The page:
As millions of gallons of oil are transported and stored across the United States every day, we are faced with the possibility of an accidental spill that can devastate wildlife, endanger our water, and impact our economy.

The U.S. Coast Guard’s National Pollution Funds Center (NPFC), committed to protecting America’s environment, provides protection up-front by certifying that oil-carrying vessels have the financial ability to pay in the case of an oil spill. When spills do occur, the NPFC provides funding for quick response, compensates claimants for cleanup costs and damages, and takes action to recover costs from responsible parties.

Oil Pollution Act (OPA)

In 1990, Congress passed the Oil Pollution Act (OPA) to help address a wide range of issues associated with preventing, responding to, and paying for oil pollution. Title 1 of OPA established oil spill liability and compensation requirements, including the Oil Spill Liability Trust Fund (OSLTF) to help facilitate cleanup activities and compensate for damages from oil spills. In 1991, the United States Coast Guard created the National Pollution Funds Center (NPFC) to implement Title 1 of OPA, administer the OSLTF, and ensure effective response and recovery.
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Responsibilities Under Other Statutes

The NPFC is also responsible for administering the Coast Guard portion of Superfund, which funds the clean-up of hazardous substances and was created by the Comprehensive Environmental Response, Compensation, and Liability Act of 1980 (CERCLA). Read More...

The Stafford Act provides federal assistance to state and local governments impacted by a significant disaster or emergency, such as hurricanes or terrorist acts. The NPFC administers pollution-related disaster funds under the Stafford Act and the National Response Framework. Read More...

See our Mission and Vision for an overview of all we do.
See NPFC Laws and Regulations for more of our legal authorities.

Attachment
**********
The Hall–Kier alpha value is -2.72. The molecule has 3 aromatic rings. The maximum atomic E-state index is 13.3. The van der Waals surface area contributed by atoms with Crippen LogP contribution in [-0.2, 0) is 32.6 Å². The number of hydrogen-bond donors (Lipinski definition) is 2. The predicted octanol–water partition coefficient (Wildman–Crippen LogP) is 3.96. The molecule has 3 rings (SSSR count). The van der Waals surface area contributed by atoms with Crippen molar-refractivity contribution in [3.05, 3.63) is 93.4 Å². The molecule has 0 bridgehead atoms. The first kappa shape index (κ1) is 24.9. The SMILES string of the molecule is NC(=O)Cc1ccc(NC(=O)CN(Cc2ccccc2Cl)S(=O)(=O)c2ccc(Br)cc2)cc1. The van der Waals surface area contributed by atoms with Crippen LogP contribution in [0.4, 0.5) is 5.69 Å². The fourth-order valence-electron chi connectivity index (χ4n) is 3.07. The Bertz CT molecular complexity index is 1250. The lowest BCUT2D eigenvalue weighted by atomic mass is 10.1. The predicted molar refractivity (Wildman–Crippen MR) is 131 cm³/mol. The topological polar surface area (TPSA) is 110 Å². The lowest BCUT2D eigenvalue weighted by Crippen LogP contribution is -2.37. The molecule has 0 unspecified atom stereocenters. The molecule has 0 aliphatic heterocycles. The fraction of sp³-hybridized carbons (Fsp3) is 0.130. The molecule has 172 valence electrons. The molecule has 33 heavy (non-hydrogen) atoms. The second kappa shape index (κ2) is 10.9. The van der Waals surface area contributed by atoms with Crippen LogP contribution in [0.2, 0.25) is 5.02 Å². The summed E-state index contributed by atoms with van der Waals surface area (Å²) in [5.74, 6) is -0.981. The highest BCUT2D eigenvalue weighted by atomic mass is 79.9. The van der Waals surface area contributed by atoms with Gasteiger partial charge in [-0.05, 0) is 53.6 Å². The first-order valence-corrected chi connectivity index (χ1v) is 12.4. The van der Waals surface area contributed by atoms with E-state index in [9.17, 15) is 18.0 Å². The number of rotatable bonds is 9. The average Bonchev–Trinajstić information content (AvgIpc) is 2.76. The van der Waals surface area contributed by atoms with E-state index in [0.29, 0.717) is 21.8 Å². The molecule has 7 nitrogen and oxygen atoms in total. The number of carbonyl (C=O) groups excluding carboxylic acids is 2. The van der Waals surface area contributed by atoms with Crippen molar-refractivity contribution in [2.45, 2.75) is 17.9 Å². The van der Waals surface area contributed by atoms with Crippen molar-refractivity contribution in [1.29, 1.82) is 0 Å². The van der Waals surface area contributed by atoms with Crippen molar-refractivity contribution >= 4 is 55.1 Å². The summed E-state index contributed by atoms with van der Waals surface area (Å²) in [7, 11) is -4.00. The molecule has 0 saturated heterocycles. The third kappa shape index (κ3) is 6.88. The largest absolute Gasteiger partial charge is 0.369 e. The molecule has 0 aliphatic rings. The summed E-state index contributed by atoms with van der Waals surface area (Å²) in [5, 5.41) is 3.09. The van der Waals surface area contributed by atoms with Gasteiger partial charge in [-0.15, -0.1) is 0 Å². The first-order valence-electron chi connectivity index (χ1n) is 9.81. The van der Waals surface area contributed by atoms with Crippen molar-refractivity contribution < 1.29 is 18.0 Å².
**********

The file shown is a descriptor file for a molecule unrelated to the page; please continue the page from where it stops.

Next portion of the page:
Issuing COFRS

One of the most challenging concerns in overseeing oil transportation in navigable waters is ensuring that responsible parties can be held accountable for cleanup costs and damages when there is an oil spill or threat of a spill. The NPFC tackles this challenge by issuing Certificates of Financial Responsibility (COFRs). COFRs are granted when a shipping vessel owner has demonstrated the ability to pay for oil spill cleanup and damages. In general, vessels weighing more than 300 gross tons must have a valid COFR to operate in U.S. waters. Read More...

Funding Spill Response

When an oil or hazardous substance spill occurs, the NPFC provides the financial resources for a quick, effective response. NPFC funding is available 24 hours a day for federal responders to oversee the polluter’s cleanup activities or, if necessary, mitigate the threat itself. This funding permits a rapid pre-assessment of natural resources damaged by the spill, as well as spill containment, cleanup, and disposal. Read More...

Adjudicating Claims

If the party responsible for an oil spill does not pay or is not known, claimants may ask the NPFC for reimbursement from the OSLTF. They may submit claims to the NPFC for payment of the following:

  • Uncompensated removal costs
  • Natural resource damages (Natural Resource Trustees only)
  • Damages to real or personal property
  • Loss of subsistence use of natural resources
  • Loss of profit and earning capacity
  • Net loss of government revenue by federal, state, or political subdivisions
  • Net cost for increased public services by a state or its political subdivisions


Recovering Costs

NPFC takes action to recover cleanup costs from the responsible party. To begin the cost recovery process, the NPFC first identifies the polluter and ensures that all costs and damages from a spill area are accurately documented. The NPFC then bills the responsible party for payment of cleanup costs and damages. Timely and efficient cost recovery not only ensures that the polluter is held accountable, but also encourages potential polluters to act more carefully in the future.